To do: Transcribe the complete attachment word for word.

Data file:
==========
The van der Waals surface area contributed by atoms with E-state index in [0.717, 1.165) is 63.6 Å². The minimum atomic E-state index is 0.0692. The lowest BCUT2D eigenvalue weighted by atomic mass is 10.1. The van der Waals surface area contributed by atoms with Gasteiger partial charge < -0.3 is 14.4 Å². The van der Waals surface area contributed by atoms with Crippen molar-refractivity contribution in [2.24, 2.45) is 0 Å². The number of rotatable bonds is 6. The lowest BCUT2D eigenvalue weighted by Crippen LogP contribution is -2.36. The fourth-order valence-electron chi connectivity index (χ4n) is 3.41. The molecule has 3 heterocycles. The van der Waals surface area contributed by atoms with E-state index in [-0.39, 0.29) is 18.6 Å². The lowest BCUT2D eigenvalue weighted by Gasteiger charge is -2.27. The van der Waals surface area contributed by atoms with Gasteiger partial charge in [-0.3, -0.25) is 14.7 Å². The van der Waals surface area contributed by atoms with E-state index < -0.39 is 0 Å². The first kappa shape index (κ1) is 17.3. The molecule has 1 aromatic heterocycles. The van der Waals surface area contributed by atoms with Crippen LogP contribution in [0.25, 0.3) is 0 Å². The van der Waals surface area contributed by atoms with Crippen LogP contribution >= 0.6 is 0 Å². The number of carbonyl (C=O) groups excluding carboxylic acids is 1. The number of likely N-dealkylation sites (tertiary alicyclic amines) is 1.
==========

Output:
The van der Waals surface area contributed by atoms with E-state index in [0.717, 1.165) is 63.6 Å². The minimum atomic E-state index is 0.0692. The lowest BCUT2D eigenvalue weighted by atomic mass is 10.1. The van der Waals surface area contributed by atoms with Gasteiger partial charge < -0.3 is 14.4 Å². The van der Waals surface area contributed by atoms with Crippen molar-refractivity contribution in [2.24, 2.45) is 0 Å². The number of rotatable bonds is 6. The lowest BCUT2D eigenvalue weighted by Crippen LogP contribution is -2.36. The fourth-order valence-electron chi connectivity index (χ4n) is 3.41. The molecule has 3 heterocycles. The van der Waals surface area contributed by atoms with E-state index in [-0.39, 0.29) is 18.6 Å². The lowest BCUT2D eigenvalue weighted by Gasteiger charge is -2.27. The van der Waals surface area contributed by atoms with Gasteiger partial charge in [-0.3, -0.25) is 14.7 Å². The van der Waals surface area contributed by atoms with E-state index < -0.39 is 0 Å². The first kappa shape index (κ1) is 17.3. The molecule has 1 aromatic heterocycles. The van der Waals surface area contributed by atoms with Crippen LogP contribution in [0.25, 0.3) is 0 Å². The van der Waals surface area contributed by atoms with Crippen LogP contribution >= 0.6 is 0 Å². The number of carbonyl (C=O) groups excluding carboxylic acids is 1. The number of likely N-dealkylation sites (tertiary alicyclic amines) is 1.